It will be a really tough challenge for the South African government to rebalance the creation of employment and stop making promises of job-creation and free handouts as this will never be economically viable. The entire educational segment requires a complete overhaul – it is not acceptable to produce graduates with mediocre marks (when less than 50% becomes a pass mark, we have huge issues!) and millennials should appreciate the fact that not everyone has to go to university. We need more artisans and skilled workforce – the bakers, electricians, construction engineers.
Sadly a large part of the South African work-force will be replaced in the next decade by robots or AI (petrol attendants, cashiers, waiters, call-centre agents) and graduates need to make a sensible career choice with some compromises in order to retain a fulfilling career going forward.
A follow-up with some stats
Since posting this article, I have received mixed responses ranging from “You have no clue what you are talking about” to “Don’t run a sweatshop” to “I would like to intern with you – I have matric, done websites for some small companies but really struggle to find a job in a formal environment”.
Let’s put some numbers behind what I am saying. To start off, just because you are a computer science graduate, does not automatically make you a good developer. There are plenty people who are good with paper-theory, but struggle with the most basic interview questions (try a simple 5-minute task of finding Balanced Brackets on Hackerrank).
Senior Linux System Engineer
- Salary range up to 75K.
- 212 applications in 4 weeks.
- 10 people short listed (6 discarded as they refused to do a simple Linux practical taking less than 2 hours)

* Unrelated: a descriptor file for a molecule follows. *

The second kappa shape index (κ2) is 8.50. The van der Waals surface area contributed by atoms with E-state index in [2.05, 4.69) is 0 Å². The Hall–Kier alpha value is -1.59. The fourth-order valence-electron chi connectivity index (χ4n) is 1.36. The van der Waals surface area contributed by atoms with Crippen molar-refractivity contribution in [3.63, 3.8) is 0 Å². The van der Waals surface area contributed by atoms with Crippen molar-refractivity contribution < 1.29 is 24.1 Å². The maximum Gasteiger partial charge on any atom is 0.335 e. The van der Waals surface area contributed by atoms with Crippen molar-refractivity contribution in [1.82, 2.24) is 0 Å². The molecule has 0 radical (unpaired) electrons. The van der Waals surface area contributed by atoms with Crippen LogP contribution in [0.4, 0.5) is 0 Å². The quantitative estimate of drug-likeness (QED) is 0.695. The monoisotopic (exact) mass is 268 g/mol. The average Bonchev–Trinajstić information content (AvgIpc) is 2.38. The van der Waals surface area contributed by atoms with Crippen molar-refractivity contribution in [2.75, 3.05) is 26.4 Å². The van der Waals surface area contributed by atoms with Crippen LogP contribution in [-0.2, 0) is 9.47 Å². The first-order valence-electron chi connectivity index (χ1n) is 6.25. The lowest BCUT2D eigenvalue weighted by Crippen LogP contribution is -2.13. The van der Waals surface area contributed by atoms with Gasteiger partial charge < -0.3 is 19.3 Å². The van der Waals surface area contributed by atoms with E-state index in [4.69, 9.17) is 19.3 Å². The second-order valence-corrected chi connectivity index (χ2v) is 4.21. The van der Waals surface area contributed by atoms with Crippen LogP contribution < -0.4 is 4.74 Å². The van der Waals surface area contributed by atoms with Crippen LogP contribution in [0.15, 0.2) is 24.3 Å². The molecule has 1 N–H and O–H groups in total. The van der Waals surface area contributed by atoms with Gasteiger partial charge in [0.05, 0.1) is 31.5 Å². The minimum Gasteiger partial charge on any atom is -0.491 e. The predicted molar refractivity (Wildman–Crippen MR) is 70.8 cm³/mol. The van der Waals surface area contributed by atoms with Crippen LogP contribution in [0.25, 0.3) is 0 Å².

- Remaining 4 failed the interview. One candidate had all the Redhat certifications but could not do a practical test (changing an IP, installing a cronjob, resizing a file-system and enabling firewall rules for port 80 and enabling SSH)
Senior Java Developer
- Salary range up to 60K.
- 55 candidates in 3 weeks
- 10 short-listed (of which only 7 replied to follow-up interview)
- 3 agreed to write a simple webservice JSP app running on Tomcat (none delivered the project)
Internship for Android, iOS or Java Developers
- Salary range 10K – 20K depending on skillset
- 77 candidates in 3 weeks
- 65 lacked computer-literacy, did not submit a CV. Of the 40 candidates submitting educational certifications (none exceeded 60% in Maths Core/Lit)
- 12 short-listed of which only 8 replied after 2 weeks
- 4 of the 8 did not want to do a practical test
- The remaining 4 did not respond to further emails
My point of this article was never to question salaries of skilled and motivated people. My point was that many candidates (both graduates as well as candidates with work-experience) lack the drive and technical know-how to meet the most basic requirement of a job-application: Have a good understanding why you apply and what objective you have. Salary is important, but asking for a 30K starting-salary coming fresh out of university is absolutely unrealistic.